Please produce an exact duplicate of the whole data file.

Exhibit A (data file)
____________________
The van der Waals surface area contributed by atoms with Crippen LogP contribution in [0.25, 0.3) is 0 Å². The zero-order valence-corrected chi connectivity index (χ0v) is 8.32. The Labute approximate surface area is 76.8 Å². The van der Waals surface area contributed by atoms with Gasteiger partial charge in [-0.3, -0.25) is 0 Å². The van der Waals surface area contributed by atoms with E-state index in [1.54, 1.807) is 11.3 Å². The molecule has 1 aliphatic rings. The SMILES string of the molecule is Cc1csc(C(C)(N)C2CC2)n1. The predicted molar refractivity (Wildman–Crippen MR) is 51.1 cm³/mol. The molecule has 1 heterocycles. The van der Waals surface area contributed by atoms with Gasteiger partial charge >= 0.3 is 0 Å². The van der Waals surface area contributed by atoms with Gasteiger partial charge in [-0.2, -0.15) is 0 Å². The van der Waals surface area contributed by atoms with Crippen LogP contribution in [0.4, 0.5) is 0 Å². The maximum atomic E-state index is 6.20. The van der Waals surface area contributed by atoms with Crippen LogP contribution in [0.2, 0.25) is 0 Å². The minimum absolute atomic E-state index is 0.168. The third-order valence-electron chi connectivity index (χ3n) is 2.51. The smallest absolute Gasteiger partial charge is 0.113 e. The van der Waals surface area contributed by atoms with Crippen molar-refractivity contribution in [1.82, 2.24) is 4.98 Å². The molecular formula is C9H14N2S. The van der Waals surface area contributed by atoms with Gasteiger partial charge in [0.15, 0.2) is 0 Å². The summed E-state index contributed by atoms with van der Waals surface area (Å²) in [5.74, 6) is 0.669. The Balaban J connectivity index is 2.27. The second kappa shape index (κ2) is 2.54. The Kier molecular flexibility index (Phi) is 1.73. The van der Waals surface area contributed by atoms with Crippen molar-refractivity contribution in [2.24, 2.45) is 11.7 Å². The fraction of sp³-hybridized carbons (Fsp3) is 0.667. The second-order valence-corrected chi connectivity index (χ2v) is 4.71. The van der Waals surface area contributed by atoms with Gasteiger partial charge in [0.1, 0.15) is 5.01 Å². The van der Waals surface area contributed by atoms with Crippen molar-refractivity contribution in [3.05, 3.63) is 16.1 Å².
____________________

The van der Waals surface area contributed by atoms with Crippen LogP contribution in [0.25, 0.3) is 0 Å². The zero-order valence-corrected chi connectivity index (χ0v) is 8.32. The Labute approximate surface area is 76.8 Å². The van der Waals surface area contributed by atoms with Gasteiger partial charge in [-0.3, -0.25) is 0 Å². The van der Waals surface area contributed by atoms with E-state index in [1.54, 1.807) is 11.3 Å². The molecule has 1 aliphatic rings. The SMILES string of the molecule is Cc1csc(C(C)(N)C2CC2)n1. The predicted molar refractivity (Wildman–Crippen MR) is 51.1 cm³/mol. The molecule has 1 heterocycles. The van der Waals surface area contributed by atoms with Gasteiger partial charge >= 0.3 is 0 Å². The van der Waals surface area contributed by atoms with Gasteiger partial charge in [-0.2, -0.15) is 0 Å². The van der Waals surface area contributed by atoms with Crippen LogP contribution in [0.4, 0.5) is 0 Å². The maximum atomic E-state index is 6.20. The van der Waals surface area contributed by atoms with Crippen LogP contribution in [0.2, 0.25) is 0 Å². The minimum absolute atomic E-state index is 0.168. The third-order valence-electron chi connectivity index (χ3n) is 2.51. The smallest absolute Gasteiger partial charge is 0.113 e. The van der Waals surface area contributed by atoms with Crippen molar-refractivity contribution in [1.82, 2.24) is 4.98 Å². The molecular formula is C9H14N2S. The van der Waals surface area contributed by atoms with Gasteiger partial charge in [0.15, 0.2) is 0 Å². The summed E-state index contributed by atoms with van der Waals surface area (Å²) in [5.74, 6) is 0.669. The Balaban J connectivity index is 2.27. The second kappa shape index (κ2) is 2.54. The Kier molecular flexibility index (Phi) is 1.73. The van der Waals surface area contributed by atoms with Crippen molar-refractivity contribution in [2.24, 2.45) is 11.7 Å². The fraction of sp³-hybridized carbons (Fsp3) is 0.667. The second-order valence-corrected chi connectivity index (χ2v) is 4.71. The van der Waals surface area contributed by atoms with Gasteiger partial charge in [0.1, 0.15) is 5.01 Å². The van der Waals surface area contributed by atoms with Crippen molar-refractivity contribution in [3.05, 3.63) is 16.1 Å².